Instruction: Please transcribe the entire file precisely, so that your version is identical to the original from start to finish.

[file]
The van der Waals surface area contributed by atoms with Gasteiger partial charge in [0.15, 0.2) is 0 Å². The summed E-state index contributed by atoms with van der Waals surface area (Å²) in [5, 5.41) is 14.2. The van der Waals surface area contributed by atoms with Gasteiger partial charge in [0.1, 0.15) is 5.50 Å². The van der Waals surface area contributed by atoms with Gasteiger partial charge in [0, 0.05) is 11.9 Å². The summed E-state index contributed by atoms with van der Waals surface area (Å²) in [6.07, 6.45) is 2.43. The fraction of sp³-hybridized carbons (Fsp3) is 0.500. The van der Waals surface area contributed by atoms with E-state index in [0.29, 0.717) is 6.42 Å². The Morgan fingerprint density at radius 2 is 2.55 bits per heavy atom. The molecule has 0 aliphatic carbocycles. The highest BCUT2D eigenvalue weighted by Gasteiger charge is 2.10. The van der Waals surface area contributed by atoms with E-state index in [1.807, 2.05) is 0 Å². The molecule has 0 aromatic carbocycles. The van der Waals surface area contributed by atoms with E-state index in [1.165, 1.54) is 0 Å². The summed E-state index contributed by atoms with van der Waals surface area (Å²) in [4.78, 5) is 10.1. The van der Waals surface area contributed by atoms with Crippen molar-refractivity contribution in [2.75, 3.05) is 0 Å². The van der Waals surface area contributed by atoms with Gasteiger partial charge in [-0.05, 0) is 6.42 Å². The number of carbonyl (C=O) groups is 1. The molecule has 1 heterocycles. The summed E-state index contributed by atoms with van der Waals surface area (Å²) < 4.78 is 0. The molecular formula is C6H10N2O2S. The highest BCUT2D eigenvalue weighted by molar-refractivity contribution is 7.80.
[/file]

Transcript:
The van der Waals surface area contributed by atoms with Gasteiger partial charge in [0.15, 0.2) is 0 Å². The summed E-state index contributed by atoms with van der Waals surface area (Å²) in [5, 5.41) is 14.2. The van der Waals surface area contributed by atoms with Gasteiger partial charge in [0.1, 0.15) is 5.50 Å². The van der Waals surface area contributed by atoms with Gasteiger partial charge in [0, 0.05) is 11.9 Å². The summed E-state index contributed by atoms with van der Waals surface area (Å²) in [6.07, 6.45) is 2.43. The fraction of sp³-hybridized carbons (Fsp3) is 0.500. The van der Waals surface area contributed by atoms with E-state index in [0.29, 0.717) is 6.42 Å². The Morgan fingerprint density at radius 2 is 2.55 bits per heavy atom. The molecule has 0 aliphatic carbocycles. The highest BCUT2D eigenvalue weighted by Gasteiger charge is 2.10. The van der Waals surface area contributed by atoms with E-state index in [1.807, 2.05) is 0 Å². The molecule has 0 aromatic carbocycles. The van der Waals surface area contributed by atoms with E-state index in [1.165, 1.54) is 0 Å². The summed E-state index contributed by atoms with van der Waals surface area (Å²) in [4.78, 5) is 10.1. The van der Waals surface area contributed by atoms with Crippen molar-refractivity contribution in [2.75, 3.05) is 0 Å². The van der Waals surface area contributed by atoms with Gasteiger partial charge in [-0.05, 0) is 6.42 Å². The number of carbonyl (C=O) groups is 1. The molecule has 1 heterocycles. The summed E-state index contributed by atoms with van der Waals surface area (Å²) < 4.78 is 0. The molecular formula is C6H10N2O2S. The highest BCUT2D eigenvalue weighted by molar-refractivity contribution is 7.80.